The purpose of this course will be to explore the connections between comedy and satire, and politics. As American politics have become more hyper-partisan and bitter, it would seem that political comedy has increased in attention, becoming more popular. This course will function seminar-style, using historical and contemporary examples of political comedy and satire to drive conversation around the impacts that comedy has on politics directly, and indirectly by informing, influencing and motivating political behavior. Students will be assigned readings, videos, and other multi-media or web-based content to explore each week, and will meet for one hour a week to discuss and explore ideas and perspectives. With a presidential election happening in November, this course is a perfect time to observe how comedy is utilized around the election. The last few weeks of the course, each student will give a presentation based on the subject matter discussed.
Beyond the Memory of the Holocaust
This course will include a trip to Judgement at Nuremberg on Monday October 24.
This course invites students to learn about the Holocaust and use their knowledge to inform their creative work – literary or artistic. In the first part of the semester, students will be introduced to the history of the Holocaust as it is recorded in UF’s Isser and Rae Price Library of Judaica collection. We will discuss how discrimination against Jews and other groups led, through persecution, to genocide in the first half of the twentieth century and how this historical knowledge shapes our perspective about politics, international law, and ethics. In addition, students will read literary works and memoirs that capture the Holocaust from many different angles, not only in an academic historical manner. We will examine how the historical context and the personal impression intertwine and depart from each other in the memoirs we read together and in our own lives. Likewise, we will look into how individuals and institutions choose to memorialize traumatic events through other media, including art, photography, music and film. At midsemester, students will be invited to watch the performance Judgment in Nuremberg, which will give us the opportunity to revisit the topics discussed earlier: how the Holocaust shapes academic studies, art, and politics today. The second part of the semester will be dedicated to students’ individual creative projects. They will write, draw, sculpt, photograph – whatever medium or combined media they feel comfortable with – on a chosen topic related to Holocaust memory and commemoration. By the end of the semester, they will produce a short written essay or a piece of art in their chosen medium, which they will present to the class at our last meeting.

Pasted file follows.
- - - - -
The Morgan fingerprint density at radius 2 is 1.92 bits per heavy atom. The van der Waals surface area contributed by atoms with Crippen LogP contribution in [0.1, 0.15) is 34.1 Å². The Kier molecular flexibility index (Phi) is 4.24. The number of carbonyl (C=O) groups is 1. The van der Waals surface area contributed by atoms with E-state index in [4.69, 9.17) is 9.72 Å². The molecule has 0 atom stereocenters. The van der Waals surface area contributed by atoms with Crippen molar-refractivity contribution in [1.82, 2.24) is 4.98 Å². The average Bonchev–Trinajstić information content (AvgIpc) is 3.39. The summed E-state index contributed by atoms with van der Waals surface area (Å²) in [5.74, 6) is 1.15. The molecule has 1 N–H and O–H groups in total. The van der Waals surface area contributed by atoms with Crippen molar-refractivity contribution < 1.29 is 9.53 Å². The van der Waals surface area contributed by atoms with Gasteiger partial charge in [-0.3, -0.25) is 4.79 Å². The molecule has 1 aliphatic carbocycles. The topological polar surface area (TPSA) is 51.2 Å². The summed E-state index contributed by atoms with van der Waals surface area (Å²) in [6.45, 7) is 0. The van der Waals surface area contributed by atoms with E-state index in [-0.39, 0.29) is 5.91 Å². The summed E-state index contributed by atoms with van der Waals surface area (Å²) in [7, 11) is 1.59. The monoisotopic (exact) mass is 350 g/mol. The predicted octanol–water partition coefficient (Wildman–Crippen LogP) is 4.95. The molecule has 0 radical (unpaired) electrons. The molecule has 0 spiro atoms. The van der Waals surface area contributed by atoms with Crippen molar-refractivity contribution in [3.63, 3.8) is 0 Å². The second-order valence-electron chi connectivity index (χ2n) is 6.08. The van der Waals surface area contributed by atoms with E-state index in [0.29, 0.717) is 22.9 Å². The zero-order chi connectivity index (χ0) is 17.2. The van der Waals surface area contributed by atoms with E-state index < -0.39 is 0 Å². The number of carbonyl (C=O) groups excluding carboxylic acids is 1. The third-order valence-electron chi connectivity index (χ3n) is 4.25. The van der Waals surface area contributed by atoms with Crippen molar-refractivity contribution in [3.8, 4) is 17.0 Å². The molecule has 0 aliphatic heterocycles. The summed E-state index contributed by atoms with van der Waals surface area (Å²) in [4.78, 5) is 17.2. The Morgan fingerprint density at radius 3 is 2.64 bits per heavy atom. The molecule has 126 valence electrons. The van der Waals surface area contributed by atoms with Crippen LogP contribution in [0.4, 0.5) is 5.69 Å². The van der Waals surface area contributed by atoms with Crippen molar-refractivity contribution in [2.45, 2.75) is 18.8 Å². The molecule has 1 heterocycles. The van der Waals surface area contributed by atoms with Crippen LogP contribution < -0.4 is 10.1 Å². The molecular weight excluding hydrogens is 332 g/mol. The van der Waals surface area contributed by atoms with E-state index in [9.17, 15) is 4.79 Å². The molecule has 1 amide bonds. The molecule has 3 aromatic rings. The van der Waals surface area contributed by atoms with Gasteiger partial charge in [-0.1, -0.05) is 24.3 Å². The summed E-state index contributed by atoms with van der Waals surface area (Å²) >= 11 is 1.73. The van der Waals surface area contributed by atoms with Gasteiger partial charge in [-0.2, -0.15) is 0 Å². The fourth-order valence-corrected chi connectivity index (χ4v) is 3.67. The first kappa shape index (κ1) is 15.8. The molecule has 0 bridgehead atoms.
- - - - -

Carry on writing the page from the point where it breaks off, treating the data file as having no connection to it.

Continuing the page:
War and its Aftermath
The wars in Afghanistan and Iraq have had an enormous impact on the United States, but more importantly for this class on the cultures, economies, politics, and societies of the people and places where they were fought. This class will build on a photographic exhibit, titled Aftermath, that will be open at the Harn Museum of Art, through the fall semester. We will use that exhibit as a vehicle for examining the contexts of the two wars and their impacts. Please note that while most of our class meetings will take place at the assigned course time and in the assigned classroom, there will be some required events and meetings at the Harn.
From Page to Stage: Adapting the Modern Musical
The course will include a performance of RENT on either Tuesday or Wednesday October 4 or 5.
What makes a musical sparkle? Is it the music or the book? Or is it a mystical combination of both? A song can be great, but if it doesn’t tell a good story, will the audience be moved? Where do musical theatre writers find their stories and why are so many musicals based on plays and novels? In this course students will explore a selection of musicals based on plays and novels that are significant to the musical theatre genre, and, through analysis and discussion develop an understanding of the process of how plays are made and how musicals are adapted from sources.